Thursday, April 1, 2010

A Confluence of Public Events.

Posted by Gavin Vincent

Its been a busy couple of weeks around the neighborhood. This particular blogger has been to two meetings about the prospect of the oft discussed skate park, and one school board meeting about a rather steep tax increase. The results so far? A mild headache, lots of notes, and more questions than answers.

-Regarding the Meetings at the Boys and Girls Club's Teen Center, I've been blown away by the engaged and energized response of neighborhood youth to the idea of the skate park. These are kids commited to the long term realization of civic action and its something both encouraging and to be encouraged. The turnout for the meeting last week was quite impressive. Kids of a great many backgrounds lined the sidewalk on Northampton St and watched older boys from a "Skate Church" (I'm still musing over that) pull tricks off a ramp with a mixture of admaration and envy as I arrived. This being my first meeting, I wasn't sure what the overall objectives were to be, but I could see there were indeed a lot of kids in the neighborhood who skated- and figured there were a lot more who likely did not go through the effort to attend. A tall young man popped his skateboard high in the air off the ramp, landed inelegantly and found his skateboard careening quickly into the street without him. Quick to make it a teaching moment, he added calmly "See why we don't like to practice on busy streets, kids?" The gathered group nodded and agreed.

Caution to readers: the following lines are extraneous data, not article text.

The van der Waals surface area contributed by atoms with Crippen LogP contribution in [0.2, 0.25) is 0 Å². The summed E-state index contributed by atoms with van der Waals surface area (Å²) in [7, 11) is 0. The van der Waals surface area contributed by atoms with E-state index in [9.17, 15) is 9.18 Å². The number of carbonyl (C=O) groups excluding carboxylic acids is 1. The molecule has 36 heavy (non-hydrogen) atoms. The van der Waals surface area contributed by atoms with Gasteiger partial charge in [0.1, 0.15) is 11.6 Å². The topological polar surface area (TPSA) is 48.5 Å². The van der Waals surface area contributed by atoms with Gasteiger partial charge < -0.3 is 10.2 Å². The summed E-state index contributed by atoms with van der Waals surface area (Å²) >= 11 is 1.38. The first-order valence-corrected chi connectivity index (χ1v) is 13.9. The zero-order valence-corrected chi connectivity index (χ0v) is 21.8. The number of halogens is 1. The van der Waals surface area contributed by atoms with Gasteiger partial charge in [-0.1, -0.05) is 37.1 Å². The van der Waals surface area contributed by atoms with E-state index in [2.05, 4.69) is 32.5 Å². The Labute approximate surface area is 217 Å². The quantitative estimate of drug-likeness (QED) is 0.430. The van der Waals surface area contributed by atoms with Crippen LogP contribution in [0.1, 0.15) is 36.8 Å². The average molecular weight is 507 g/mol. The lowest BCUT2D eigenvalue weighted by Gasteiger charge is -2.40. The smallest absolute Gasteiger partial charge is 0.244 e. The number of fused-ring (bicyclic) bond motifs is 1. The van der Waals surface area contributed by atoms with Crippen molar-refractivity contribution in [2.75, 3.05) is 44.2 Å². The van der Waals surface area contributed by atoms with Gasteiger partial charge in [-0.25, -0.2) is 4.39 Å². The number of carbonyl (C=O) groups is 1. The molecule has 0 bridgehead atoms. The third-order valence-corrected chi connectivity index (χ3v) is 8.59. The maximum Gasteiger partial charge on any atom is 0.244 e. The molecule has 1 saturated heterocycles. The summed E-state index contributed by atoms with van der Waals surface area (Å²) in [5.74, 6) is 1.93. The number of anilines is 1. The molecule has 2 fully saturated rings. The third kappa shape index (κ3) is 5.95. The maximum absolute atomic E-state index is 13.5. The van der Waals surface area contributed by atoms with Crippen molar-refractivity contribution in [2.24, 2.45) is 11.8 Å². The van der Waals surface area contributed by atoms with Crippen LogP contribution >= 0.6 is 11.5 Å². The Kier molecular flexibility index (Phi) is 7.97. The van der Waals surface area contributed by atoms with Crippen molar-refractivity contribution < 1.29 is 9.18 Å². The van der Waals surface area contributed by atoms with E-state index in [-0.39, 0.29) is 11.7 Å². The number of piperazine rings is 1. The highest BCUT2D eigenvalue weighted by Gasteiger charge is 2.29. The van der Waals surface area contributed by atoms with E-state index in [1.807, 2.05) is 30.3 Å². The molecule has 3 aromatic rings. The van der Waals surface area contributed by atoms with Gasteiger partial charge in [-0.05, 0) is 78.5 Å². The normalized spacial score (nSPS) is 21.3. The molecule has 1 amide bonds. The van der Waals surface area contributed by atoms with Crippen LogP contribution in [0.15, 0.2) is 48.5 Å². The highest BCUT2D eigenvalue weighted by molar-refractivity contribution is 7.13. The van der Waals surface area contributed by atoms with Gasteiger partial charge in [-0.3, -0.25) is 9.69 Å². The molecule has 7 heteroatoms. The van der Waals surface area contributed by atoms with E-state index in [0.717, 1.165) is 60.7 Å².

The meeting itself began with a large (at least larger than I'd anticipated) group of interested adults present as well. Boys and Girls Club Director Dean Young marshalled the interest and goodwill here
and steered the gathering towards working on solutions. He went over a slide presentation, as explained by a young lad from the center, about their recent site tour in which several of the youngsters went to skate parks other local communities had constructed and did something of an informal analysis. The outgoing assesment seemed mixed, some communities had set up quite nice parks that were a.) ultimitley too far for local kids to travel normally and b.) not of use to those without vehicular transportation, and c.) not a real solution for this community. This exersise was benificial though, in that it gave the group a baseline, or a frame of reference in which to compare its concept to.